Plea bargains are not perfect, and most parties leave the table after a deal is reached feeling unsatisfied.
In this article, we’ll explain the benefits of plea bargaining for prosecutors.
Benefits of Plea Bargaining For Prosecutors
Case Load Management
One of the primary reasons prosecutors offer plea deals (and negotiate) is to help them resolve cases as quickly as possible.
Prosecutors often have a case load of hundreds of cases.
Each of those cases has a defendant, a crowd of witnesses, and evidence to manage and keep track of.
Each of those cases needs to be reviewed, analyzed, and prepared for trial.
There are not enough hours in the day for the prosecutor to prepare every case for trial and take it to trial, even if the prosecutor was 100% certain that the case was a winner.
Plea deals allow prosecutors to clear out cases that don’t require a trial, so they can focus their energy on the cases that need it.
If the prosecutor does not offer plea deals, each case would have to be prepared for trial.
Trials are a financial burden on the government.
And remember, the prosecution is an arm of the government.
When a prosecutor takes a care to trial, there are a lot of costs, such as:
- the cost of court staff calling the jury panel (mailings and postage)
- hiring expert witnesses
- subpoena fees
- the costs of overtime for officers who have to appear in court (or cover officers who need to wait to testify)
- court staff to manage the jury
- judge to preside and all the court staff who cannot handle other matters
- defense attorney if the defendant is not represented, along with the costs of the defense case (fees, witnesses, travel expenses)
The jurors who are called (who don’t end up serving) are significantly inconvenienced as well.
Because trial costs a lot, prosecutors try to only take the cases to trial that need to be there.
Prosecutors are trained to ‘charge’ or ‘file’ cases where they perceive the evidence to be sufficient to win a jury verdict of guilty (beyond a reasonable doubt).
If the evidence does not rise to that level, they generally ‘no file’ or send the case back to law enforcement for additional work.
But as cases proceed through discovery, the prosecutor’s case can weaken.
Sometimes the involvement of a particularly skilled defense attorney or investigator can make a prosecutor feel less confident about securing a guilty verdict, even though the evidence might support it.
While a plea bargain might involve the defendant obtaining a conviction to a less serious charge, the prosecutor can leave the table happy with a guaranteed outcome.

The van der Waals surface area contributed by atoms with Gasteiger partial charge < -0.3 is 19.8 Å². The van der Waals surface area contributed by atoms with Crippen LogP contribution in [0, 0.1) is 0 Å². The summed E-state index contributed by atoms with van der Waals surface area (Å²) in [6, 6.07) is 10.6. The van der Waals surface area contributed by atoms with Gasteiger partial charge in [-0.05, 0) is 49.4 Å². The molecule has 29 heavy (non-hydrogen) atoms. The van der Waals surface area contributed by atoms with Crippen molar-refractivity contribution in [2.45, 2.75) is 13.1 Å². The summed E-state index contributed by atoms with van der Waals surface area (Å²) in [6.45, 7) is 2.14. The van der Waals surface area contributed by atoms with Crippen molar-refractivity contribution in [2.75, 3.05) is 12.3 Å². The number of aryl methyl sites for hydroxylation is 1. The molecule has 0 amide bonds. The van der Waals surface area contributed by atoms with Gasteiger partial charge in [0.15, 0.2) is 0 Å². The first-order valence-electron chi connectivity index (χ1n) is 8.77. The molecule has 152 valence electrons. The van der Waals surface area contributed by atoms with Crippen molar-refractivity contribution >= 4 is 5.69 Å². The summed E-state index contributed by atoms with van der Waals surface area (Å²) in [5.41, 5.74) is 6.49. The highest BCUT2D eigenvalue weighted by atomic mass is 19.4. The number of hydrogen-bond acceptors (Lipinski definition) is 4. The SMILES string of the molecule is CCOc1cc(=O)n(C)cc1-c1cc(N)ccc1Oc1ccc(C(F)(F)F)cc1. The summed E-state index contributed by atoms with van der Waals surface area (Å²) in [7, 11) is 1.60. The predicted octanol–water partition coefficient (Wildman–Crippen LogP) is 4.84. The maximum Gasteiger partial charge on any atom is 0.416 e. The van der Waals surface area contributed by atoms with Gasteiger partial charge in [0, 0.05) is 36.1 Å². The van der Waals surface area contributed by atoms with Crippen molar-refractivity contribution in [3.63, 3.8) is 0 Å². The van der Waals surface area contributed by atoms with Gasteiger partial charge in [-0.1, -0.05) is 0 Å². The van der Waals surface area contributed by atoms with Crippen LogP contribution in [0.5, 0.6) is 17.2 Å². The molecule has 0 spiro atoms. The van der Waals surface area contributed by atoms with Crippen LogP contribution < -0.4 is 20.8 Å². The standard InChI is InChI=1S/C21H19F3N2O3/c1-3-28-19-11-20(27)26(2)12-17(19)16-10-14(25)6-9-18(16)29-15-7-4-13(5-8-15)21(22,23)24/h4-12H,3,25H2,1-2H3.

They may feel that a guilty plea and conviction in the case is superior to the change of a ‘not guilty’ verdict at trial, with the defendant escaping any sort of punishment.
Sadly, many defendants are what we call “frequent fliers.”
There are some individuals who prosecutors are confident “will be back.”
As a defendant commits more crimes, and accumulates more convictions, the punishments increase in severity.
A first conviction might produce only probation, while a second conviction might produce a few days in jail or community service.
A prosecutor might choose to offer a plea to avoid the expense of trial where the punishment is likely to be only probation, especially when it is likely that the defendant will reoffend in the near future.
Naturally, the prosecutor has to weigh the burden of letting a defendant off lightly against the risk that the next time, someone could be really hurt or killed by the defendant.
We often see case building efforts in states where there are more extremely punishments for multiple offenses, like with property crimes.
Sometimes these extreme punishments are called “three strikes” sentences.
First strike, not a tough sentence.
Second strike, still not a tough sentence.
Third strike, a heavy hammer (meaning a decent prison sentence).
In some states, the ‘three strikes’ laws make even take the control out of the judge’s hands at sentencing.
In case building, the saavy prosecutor may be looking a few years down the road, rather than trying to secure the maximum sentence right now.
Right Thing To Do
Prosecutors do not ignore the circumstances or characteristics of the defendant.
While a defendant may have committed a crime, there may be good reasons to cut him a break.
Maybe he is young, or maybe a conviction will cause him to lose his job which he uses to support his family.
Maybe there were circumstances that justified the behavior.
Prosecutors will offer plea deals sometimes when it feels like the right thing to do for the defendant and for the community at large.
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